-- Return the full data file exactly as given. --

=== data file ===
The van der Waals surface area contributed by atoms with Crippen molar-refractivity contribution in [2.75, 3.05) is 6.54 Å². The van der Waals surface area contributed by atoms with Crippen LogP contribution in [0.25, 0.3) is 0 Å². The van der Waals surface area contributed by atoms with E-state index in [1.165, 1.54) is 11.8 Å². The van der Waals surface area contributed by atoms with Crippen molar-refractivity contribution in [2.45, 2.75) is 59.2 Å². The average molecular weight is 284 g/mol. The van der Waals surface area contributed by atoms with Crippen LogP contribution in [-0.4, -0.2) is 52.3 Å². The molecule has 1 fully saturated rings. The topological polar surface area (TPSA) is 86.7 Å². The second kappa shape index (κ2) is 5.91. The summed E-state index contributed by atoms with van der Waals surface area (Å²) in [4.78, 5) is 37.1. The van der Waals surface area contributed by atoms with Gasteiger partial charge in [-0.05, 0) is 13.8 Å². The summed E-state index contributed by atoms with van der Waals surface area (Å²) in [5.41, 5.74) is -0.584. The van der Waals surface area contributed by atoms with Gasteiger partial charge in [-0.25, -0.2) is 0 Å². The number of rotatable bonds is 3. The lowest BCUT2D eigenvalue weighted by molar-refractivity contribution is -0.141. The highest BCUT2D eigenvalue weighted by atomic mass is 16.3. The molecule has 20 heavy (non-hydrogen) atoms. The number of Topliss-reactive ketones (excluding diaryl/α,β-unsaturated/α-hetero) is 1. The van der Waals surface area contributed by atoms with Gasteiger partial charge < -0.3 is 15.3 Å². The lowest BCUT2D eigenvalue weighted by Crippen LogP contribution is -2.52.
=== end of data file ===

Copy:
The van der Waals surface area contributed by atoms with Crippen molar-refractivity contribution in [2.75, 3.05) is 6.54 Å². The van der Waals surface area contributed by atoms with Crippen LogP contribution in [0.25, 0.3) is 0 Å². The van der Waals surface area contributed by atoms with E-state index in [1.165, 1.54) is 11.8 Å². The van der Waals surface area contributed by atoms with Crippen molar-refractivity contribution in [2.45, 2.75) is 59.2 Å². The average molecular weight is 284 g/mol. The van der Waals surface area contributed by atoms with Crippen LogP contribution in [-0.4, -0.2) is 52.3 Å². The molecule has 1 fully saturated rings. The topological polar surface area (TPSA) is 86.7 Å². The second kappa shape index (κ2) is 5.91. The summed E-state index contributed by atoms with van der Waals surface area (Å²) in [4.78, 5) is 37.1. The van der Waals surface area contributed by atoms with Gasteiger partial charge in [-0.05, 0) is 13.8 Å². The summed E-state index contributed by atoms with van der Waals surface area (Å²) in [5.41, 5.74) is -0.584. The van der Waals surface area contributed by atoms with Gasteiger partial charge in [-0.25, -0.2) is 0 Å². The number of rotatable bonds is 3. The lowest BCUT2D eigenvalue weighted by molar-refractivity contribution is -0.141. The highest BCUT2D eigenvalue weighted by atomic mass is 16.3. The molecule has 20 heavy (non-hydrogen) atoms. The number of Topliss-reactive ketones (excluding diaryl/α,β-unsaturated/α-hetero) is 1. The van der Waals surface area contributed by atoms with Gasteiger partial charge < -0.3 is 15.3 Å². The lowest BCUT2D eigenvalue weighted by Crippen LogP contribution is -2.52.